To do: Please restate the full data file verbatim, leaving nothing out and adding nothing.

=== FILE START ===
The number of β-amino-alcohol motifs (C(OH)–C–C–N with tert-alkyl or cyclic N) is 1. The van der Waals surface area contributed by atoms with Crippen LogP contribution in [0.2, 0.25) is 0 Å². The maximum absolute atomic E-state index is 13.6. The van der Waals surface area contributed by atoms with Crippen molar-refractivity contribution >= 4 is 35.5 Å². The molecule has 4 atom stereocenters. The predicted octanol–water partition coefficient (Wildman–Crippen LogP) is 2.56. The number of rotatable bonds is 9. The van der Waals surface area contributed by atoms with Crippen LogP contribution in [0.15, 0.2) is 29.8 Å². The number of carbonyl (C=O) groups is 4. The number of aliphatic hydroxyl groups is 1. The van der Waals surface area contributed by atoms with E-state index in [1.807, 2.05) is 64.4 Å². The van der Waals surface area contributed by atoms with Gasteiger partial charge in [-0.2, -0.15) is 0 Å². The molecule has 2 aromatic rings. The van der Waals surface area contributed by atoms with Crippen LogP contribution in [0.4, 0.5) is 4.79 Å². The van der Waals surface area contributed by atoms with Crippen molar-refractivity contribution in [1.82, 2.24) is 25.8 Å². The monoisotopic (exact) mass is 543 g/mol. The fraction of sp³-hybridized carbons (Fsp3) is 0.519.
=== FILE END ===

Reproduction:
The number of β-amino-alcohol motifs (C(OH)–C–C–N with tert-alkyl or cyclic N) is 1. The van der Waals surface area contributed by atoms with Crippen LogP contribution in [0.2, 0.25) is 0 Å². The maximum absolute atomic E-state index is 13.6. The van der Waals surface area contributed by atoms with Crippen molar-refractivity contribution >= 4 is 35.5 Å². The molecule has 4 atom stereocenters. The predicted octanol–water partition coefficient (Wildman–Crippen LogP) is 2.56. The number of rotatable bonds is 9. The van der Waals surface area contributed by atoms with Crippen LogP contribution in [0.15, 0.2) is 29.8 Å². The number of carbonyl (C=O) groups is 4. The number of aliphatic hydroxyl groups is 1. The van der Waals surface area contributed by atoms with E-state index in [1.807, 2.05) is 64.4 Å². The van der Waals surface area contributed by atoms with Gasteiger partial charge in [-0.2, -0.15) is 0 Å². The molecule has 2 aromatic rings. The van der Waals surface area contributed by atoms with Crippen LogP contribution in [0.4, 0.5) is 4.79 Å². The van der Waals surface area contributed by atoms with Crippen molar-refractivity contribution in [1.82, 2.24) is 25.8 Å². The monoisotopic (exact) mass is 543 g/mol. The fraction of sp³-hybridized carbons (Fsp3) is 0.519.